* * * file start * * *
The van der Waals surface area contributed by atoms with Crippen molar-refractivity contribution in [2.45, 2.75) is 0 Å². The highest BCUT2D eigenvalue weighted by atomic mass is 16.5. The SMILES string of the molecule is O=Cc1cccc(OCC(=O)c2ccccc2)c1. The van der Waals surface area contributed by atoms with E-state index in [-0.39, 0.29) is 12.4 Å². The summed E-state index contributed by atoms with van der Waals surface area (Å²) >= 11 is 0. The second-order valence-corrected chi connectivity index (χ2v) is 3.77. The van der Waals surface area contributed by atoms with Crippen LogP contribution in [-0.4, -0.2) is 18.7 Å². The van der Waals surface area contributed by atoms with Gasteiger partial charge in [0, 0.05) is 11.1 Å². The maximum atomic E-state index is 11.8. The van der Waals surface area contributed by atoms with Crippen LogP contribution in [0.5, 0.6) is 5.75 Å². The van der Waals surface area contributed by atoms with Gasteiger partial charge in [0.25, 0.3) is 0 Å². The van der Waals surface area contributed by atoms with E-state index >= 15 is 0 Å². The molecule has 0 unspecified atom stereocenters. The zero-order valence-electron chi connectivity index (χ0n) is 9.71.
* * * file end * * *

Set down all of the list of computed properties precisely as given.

The van der Waals surface area contributed by atoms with Crippen molar-refractivity contribution in [2.45, 2.75) is 0 Å². The highest BCUT2D eigenvalue weighted by atomic mass is 16.5. The SMILES string of the molecule is O=Cc1cccc(OCC(=O)c2ccccc2)c1. The van der Waals surface area contributed by atoms with E-state index in [-0.39, 0.29) is 12.4 Å². The summed E-state index contributed by atoms with van der Waals surface area (Å²) >= 11 is 0. The second-order valence-corrected chi connectivity index (χ2v) is 3.77. The van der Waals surface area contributed by atoms with Crippen LogP contribution in [-0.4, -0.2) is 18.7 Å². The van der Waals surface area contributed by atoms with Gasteiger partial charge in [0, 0.05) is 11.1 Å². The maximum atomic E-state index is 11.8. The van der Waals surface area contributed by atoms with Crippen LogP contribution in [0.5, 0.6) is 5.75 Å². The van der Waals surface area contributed by atoms with Gasteiger partial charge in [0.25, 0.3) is 0 Å². The van der Waals surface area contributed by atoms with E-state index >= 15 is 0 Å². The molecule has 0 unspecified atom stereocenters. The zero-order valence-electron chi connectivity index (χ0n) is 9.71.